Our website uses ASP.NET MVC for a part of the pages in it. These URLs typically have the form http://oursite/detail.mvc/12345/pictures/ In this URL, the 12345 is an ID in the database. We have several hundred thousands objects for which we show detail pages. Recently we noticed a rise in the memory use for the site, so I investigated a bit. We made a memory dump of the production site and found that a significant amount of the total memory use was cause by strings in Cache of the form "dmachine/webroot/1/site/detail.mvc/12345/pictures/" and "H:\site\detail.mvc\12345\pictures\".

Further investigation and heavy use of Reflector has showed that these strings are stored in the ASP.NET Cache in the form of a System.Web.CachedPathData object. This is created by ConfigurationManager when it reads information from the web.config file. It calls HttpContext.GetSection() --> HttpContext.GetConfigurationPathData() --> CachedPathData.GetVirtualPathData(). Eventually, in CachedPathData.GetConfigPathData, the virtual path is determined for the requested path and this is cached in the ASP.NET Cache without expiration.

Now the trouble is that we have millions of different URLs, and for each path the Configuration system stores a number of strings (configPath, virtual path, physical path) in cache. Over time, this information consumes several hundreds of MB, allmost all of the data in cache.

I assume that when memory gets scarce, these entries will be removed, but in operations they don't trust processes that grow and grow. It also seems very inefficient. Is there a way to tell the HttpContext not to cache this information for each unique URL? Or maybe we can map the request path to a simpler URL first and have that used to select the correct web.config?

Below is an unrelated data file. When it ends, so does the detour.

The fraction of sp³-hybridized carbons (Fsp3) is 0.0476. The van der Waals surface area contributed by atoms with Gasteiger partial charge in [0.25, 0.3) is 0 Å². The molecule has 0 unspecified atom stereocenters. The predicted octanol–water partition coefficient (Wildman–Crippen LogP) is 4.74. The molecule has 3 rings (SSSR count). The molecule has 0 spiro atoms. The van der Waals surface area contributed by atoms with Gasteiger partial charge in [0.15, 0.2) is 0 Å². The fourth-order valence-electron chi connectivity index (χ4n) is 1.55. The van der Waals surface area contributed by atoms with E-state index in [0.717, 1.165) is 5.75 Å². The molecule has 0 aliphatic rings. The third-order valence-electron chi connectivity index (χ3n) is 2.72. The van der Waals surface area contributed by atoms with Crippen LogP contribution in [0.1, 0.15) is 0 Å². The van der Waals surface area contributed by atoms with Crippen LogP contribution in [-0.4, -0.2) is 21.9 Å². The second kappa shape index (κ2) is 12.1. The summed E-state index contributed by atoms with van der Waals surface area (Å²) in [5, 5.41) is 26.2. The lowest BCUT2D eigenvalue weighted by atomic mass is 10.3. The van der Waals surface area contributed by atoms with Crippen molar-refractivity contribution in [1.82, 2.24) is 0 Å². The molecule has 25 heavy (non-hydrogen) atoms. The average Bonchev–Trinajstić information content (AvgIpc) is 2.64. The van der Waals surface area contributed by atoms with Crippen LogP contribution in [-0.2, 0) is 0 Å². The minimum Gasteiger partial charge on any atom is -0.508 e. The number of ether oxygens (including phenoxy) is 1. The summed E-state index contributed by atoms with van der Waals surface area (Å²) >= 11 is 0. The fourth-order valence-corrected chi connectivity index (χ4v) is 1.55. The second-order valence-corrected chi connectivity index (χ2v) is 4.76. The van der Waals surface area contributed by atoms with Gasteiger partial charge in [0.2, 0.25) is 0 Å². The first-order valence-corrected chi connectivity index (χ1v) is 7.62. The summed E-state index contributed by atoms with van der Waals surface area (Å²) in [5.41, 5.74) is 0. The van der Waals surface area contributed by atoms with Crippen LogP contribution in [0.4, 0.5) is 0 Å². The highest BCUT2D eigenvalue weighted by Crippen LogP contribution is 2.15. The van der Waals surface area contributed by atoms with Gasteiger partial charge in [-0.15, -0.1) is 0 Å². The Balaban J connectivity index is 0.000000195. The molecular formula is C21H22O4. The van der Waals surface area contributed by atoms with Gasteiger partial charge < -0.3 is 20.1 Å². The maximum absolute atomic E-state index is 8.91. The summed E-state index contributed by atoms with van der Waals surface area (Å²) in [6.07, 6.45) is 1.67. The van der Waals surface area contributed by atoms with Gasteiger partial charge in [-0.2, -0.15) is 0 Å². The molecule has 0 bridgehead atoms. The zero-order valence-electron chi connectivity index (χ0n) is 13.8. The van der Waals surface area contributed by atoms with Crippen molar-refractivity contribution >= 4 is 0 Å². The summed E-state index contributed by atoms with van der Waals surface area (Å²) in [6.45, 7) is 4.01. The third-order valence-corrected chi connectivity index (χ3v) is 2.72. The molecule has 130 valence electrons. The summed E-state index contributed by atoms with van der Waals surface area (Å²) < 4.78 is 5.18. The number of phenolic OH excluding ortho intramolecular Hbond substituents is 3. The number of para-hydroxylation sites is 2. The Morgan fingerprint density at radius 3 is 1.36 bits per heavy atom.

Well I thought it over (Teun and I work at the same company), and we have two options as far as I can tell:

  1. Do nothing. This article contains a comment from one asp.net team guy, and it shows a couple of ways to prevent the cache from growing and growing: http://forums.asp.net/p/985551/3297967.aspx#3297967, yet doesn't solve the problem of writing a cache entry for each possible route but guarantees that the cache won't throw some out of memory exception.

  2. Solve the problem with a workaround, use querystring parameters instead of fixed routes (/controller.mvc?action=X&params=Y instead of controller.mvc/action/params). This way only controller.mvc gets cached.

After all, I don't think this really is a problem.

  • 2
    Option 2 seems rather lame, as it kills one of the nicest and most visible features of the ASP.NET mvc framework. In our case, it wouldn't matter as we have an ISAPI rewriting dll in place as well. But it still seems like a lame solution. – Teun D Sep 15 '09 at 6:45

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